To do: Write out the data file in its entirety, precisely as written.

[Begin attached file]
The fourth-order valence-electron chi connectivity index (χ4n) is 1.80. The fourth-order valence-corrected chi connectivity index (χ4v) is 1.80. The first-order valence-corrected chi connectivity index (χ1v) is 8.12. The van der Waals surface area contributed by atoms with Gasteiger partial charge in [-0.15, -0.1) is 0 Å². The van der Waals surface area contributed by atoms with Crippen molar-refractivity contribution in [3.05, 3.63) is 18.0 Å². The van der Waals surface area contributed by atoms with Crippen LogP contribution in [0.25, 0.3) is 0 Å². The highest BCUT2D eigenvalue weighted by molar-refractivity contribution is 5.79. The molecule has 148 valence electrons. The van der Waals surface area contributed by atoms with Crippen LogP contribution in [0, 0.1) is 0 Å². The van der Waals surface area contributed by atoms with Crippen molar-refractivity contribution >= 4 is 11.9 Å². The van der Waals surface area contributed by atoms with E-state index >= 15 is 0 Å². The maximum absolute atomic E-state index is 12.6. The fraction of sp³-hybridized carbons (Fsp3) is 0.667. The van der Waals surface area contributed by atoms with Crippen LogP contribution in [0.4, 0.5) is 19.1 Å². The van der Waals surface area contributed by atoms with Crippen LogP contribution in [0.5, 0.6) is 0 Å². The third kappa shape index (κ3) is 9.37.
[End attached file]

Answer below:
The fourth-order valence-electron chi connectivity index (χ4n) is 1.80. The fourth-order valence-corrected chi connectivity index (χ4v) is 1.80. The first-order valence-corrected chi connectivity index (χ1v) is 8.12. The van der Waals surface area contributed by atoms with Gasteiger partial charge in [-0.15, -0.1) is 0 Å². The van der Waals surface area contributed by atoms with Crippen molar-refractivity contribution in [3.05, 3.63) is 18.0 Å². The van der Waals surface area contributed by atoms with Crippen LogP contribution in [0.25, 0.3) is 0 Å². The highest BCUT2D eigenvalue weighted by molar-refractivity contribution is 5.79. The molecule has 148 valence electrons. The van der Waals surface area contributed by atoms with Crippen LogP contribution in [0, 0.1) is 0 Å². The van der Waals surface area contributed by atoms with Crippen molar-refractivity contribution >= 4 is 11.9 Å². The van der Waals surface area contributed by atoms with E-state index >= 15 is 0 Å². The maximum absolute atomic E-state index is 12.6. The fraction of sp³-hybridized carbons (Fsp3) is 0.667. The van der Waals surface area contributed by atoms with Crippen LogP contribution in [0.4, 0.5) is 19.1 Å². The van der Waals surface area contributed by atoms with Crippen LogP contribution in [0.5, 0.6) is 0 Å². The third kappa shape index (κ3) is 9.37.